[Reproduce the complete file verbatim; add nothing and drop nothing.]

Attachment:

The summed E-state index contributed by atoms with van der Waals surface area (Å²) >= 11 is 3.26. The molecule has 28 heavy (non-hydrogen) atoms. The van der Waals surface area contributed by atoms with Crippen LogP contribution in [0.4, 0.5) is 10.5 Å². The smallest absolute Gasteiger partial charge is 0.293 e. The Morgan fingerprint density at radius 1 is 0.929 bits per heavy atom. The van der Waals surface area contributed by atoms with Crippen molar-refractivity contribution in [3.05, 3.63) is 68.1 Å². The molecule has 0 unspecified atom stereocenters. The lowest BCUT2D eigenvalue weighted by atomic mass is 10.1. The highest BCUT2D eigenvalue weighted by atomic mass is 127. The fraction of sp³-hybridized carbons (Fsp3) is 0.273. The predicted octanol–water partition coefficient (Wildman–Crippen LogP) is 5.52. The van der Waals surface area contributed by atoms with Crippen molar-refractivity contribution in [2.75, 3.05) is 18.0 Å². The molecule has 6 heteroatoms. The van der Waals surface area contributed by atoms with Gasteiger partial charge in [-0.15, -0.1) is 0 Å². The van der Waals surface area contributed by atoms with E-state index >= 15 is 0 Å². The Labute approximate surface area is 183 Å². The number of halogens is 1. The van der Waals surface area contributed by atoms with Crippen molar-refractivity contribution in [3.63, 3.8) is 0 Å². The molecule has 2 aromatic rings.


The summed E-state index contributed by atoms with van der Waals surface area (Å²) >= 11 is 3.26. The molecule has 28 heavy (non-hydrogen) atoms. The van der Waals surface area contributed by atoms with Crippen LogP contribution in [0.4, 0.5) is 10.5 Å². The smallest absolute Gasteiger partial charge is 0.293 e. The Morgan fingerprint density at radius 1 is 0.929 bits per heavy atom. The van der Waals surface area contributed by atoms with Crippen molar-refractivity contribution in [3.05, 3.63) is 68.1 Å². The molecule has 0 unspecified atom stereocenters. The lowest BCUT2D eigenvalue weighted by atomic mass is 10.1. The highest BCUT2D eigenvalue weighted by atomic mass is 127. The fraction of sp³-hybridized carbons (Fsp3) is 0.273. The predicted octanol–water partition coefficient (Wildman–Crippen LogP) is 5.52. The van der Waals surface area contributed by atoms with Crippen molar-refractivity contribution in [2.75, 3.05) is 18.0 Å². The molecule has 6 heteroatoms. The van der Waals surface area contributed by atoms with Gasteiger partial charge in [-0.15, -0.1) is 0 Å². The van der Waals surface area contributed by atoms with E-state index >= 15 is 0 Å². The Labute approximate surface area is 183 Å². The number of halogens is 1. The van der Waals surface area contributed by atoms with Crippen molar-refractivity contribution in [3.63, 3.8) is 0 Å². The molecule has 2 aromatic rings.